In a recent, much talked about study at the University of Maryland, researchers found that people remember information that’s presented in an immersive environment better than information obtained from a desktop computer or tablet. If virtual reality can really help students remember information and therefore learn better, the implications for the future of education are great. Indeed, AR and VR are creeping into classrooms, from K-12 to higher education, as teachers and tech companies pursue XR (AR, VR, MR) technologies to engage students and improve learning outcomes across the board.
Before there were plenty of affordable mobile AR apps, before WebVR, and before the likes of Oculus Go; augmented and virtual reality tools were out of most school budgets. Now with immersive technology proving its merits in research projects and tech giants like Google and Microsoft creating programs to bring the tech to students; XR is becoming a realistic option for educators.
In addition to creating more engaging and impactful learning experiences, XR can be used for lesson planning, teacher training, and online education. XR also has the potential to even the playing field somewhat by bringing previously inaccessible experiences and resources to students in low-income communities in virtual form. Here are some of the most promising XR initiatives and solutions in the education sector:
Recently, Google added augmented reality features to its popular virtual field trip app Google Expeditions. The new features include narration, annotations and a solo mode for going on guide-less trips. Now, students can use a smartphone or tablet to view and interact with digital 3D objects like African animals and Da Vinci’s inventions in the classroom around them.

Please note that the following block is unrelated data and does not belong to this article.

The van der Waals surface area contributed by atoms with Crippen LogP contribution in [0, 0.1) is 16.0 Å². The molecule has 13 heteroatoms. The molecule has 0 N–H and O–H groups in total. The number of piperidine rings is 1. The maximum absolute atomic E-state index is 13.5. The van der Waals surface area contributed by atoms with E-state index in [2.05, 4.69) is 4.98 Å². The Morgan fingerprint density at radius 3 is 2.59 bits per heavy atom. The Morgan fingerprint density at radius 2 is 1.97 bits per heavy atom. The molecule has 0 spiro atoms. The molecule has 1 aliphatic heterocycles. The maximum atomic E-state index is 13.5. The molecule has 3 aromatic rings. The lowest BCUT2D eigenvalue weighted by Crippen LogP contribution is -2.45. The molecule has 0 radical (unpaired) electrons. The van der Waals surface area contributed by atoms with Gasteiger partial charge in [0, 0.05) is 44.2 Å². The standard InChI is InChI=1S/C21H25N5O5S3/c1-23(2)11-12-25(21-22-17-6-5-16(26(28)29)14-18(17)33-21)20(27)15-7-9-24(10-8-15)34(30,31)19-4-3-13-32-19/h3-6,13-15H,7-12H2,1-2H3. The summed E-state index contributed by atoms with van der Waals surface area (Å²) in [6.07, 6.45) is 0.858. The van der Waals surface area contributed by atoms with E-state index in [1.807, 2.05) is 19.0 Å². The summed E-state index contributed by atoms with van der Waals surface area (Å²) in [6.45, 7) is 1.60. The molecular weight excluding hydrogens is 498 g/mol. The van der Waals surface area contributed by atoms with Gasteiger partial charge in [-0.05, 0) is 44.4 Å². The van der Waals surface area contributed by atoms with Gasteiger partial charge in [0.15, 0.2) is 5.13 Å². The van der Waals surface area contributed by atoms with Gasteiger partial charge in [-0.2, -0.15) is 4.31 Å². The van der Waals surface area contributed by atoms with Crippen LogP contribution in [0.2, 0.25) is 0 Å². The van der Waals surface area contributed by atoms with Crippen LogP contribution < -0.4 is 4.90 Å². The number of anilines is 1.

In the 2018 school year, as part of its Expeditions Pioneer Program, over a million public school students tried the updated app to visit famous world landmarks, travel to ancient Rome, explore the human body up-close, and more. Students were able to use the app to bring abstract concepts like earthquakes and the Periodic Table to life.
For every school in the pioneer program, Google provided devices, software support, and training for teachers. In return, Google has been able to grow its footprint and gain insight into what teachers really need from next-gen XR teaching tools. Google also introduced Tour Creator, a web-based tool that lets schools create their own VR tours – complete with narration, interactive overlays, etc. – by knitting together 360-degree photos. The final experience can be viewed on a Google Daydream or Cardboard VR headset, or with a phone, tablet or web browser.
zSpace’s latest product, the zSpace Laptop, is “the world’s first AR/VR laptop” designed to make immersive education more collaborative and creative. Integrating elements of both augmented and virtual reality, the zSpace Laptop allows students to physically manipulate virtual simulations of complex concepts such as energy, motion, molecules, and organisms. Students can use a special stylus to lift images from the laptop screen, turning them into dynamic 3D objects that can be examined through lightweight, untethered and polarized (smart) glasses.